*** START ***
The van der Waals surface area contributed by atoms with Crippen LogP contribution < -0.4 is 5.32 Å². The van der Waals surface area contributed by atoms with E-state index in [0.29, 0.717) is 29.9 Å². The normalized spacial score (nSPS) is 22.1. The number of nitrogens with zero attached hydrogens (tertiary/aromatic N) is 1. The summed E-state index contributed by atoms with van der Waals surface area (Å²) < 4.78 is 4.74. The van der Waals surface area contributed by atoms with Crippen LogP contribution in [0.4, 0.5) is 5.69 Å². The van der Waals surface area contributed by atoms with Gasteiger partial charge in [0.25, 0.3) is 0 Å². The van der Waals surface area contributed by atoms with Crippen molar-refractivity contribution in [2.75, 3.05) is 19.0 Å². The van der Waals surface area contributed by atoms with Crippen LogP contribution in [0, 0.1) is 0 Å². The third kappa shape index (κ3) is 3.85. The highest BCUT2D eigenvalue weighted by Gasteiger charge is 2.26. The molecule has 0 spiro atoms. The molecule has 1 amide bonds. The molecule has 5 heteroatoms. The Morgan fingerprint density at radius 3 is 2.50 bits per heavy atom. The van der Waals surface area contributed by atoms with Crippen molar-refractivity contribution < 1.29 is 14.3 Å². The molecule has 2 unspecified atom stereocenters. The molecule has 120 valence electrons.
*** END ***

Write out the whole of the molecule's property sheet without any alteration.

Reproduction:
The van der Waals surface area contributed by atoms with Crippen LogP contribution < -0.4 is 5.32 Å². The van der Waals surface area contributed by atoms with E-state index in [0.29, 0.717) is 29.9 Å². The normalized spacial score (nSPS) is 22.1. The number of nitrogens with zero attached hydrogens (tertiary/aromatic N) is 1. The summed E-state index contributed by atoms with van der Waals surface area (Å²) < 4.78 is 4.74. The van der Waals surface area contributed by atoms with Crippen LogP contribution in [0.4, 0.5) is 5.69 Å². The van der Waals surface area contributed by atoms with Gasteiger partial charge in [0.25, 0.3) is 0 Å². The van der Waals surface area contributed by atoms with Crippen molar-refractivity contribution in [2.75, 3.05) is 19.0 Å². The van der Waals surface area contributed by atoms with Crippen LogP contribution in [0, 0.1) is 0 Å². The third kappa shape index (κ3) is 3.85. The highest BCUT2D eigenvalue weighted by Gasteiger charge is 2.26. The molecule has 0 spiro atoms. The molecule has 1 amide bonds. The molecule has 5 heteroatoms. The Morgan fingerprint density at radius 3 is 2.50 bits per heavy atom. The van der Waals surface area contributed by atoms with Crippen molar-refractivity contribution < 1.29 is 14.3 Å². The molecule has 2 unspecified atom stereocenters. The molecule has 120 valence electrons.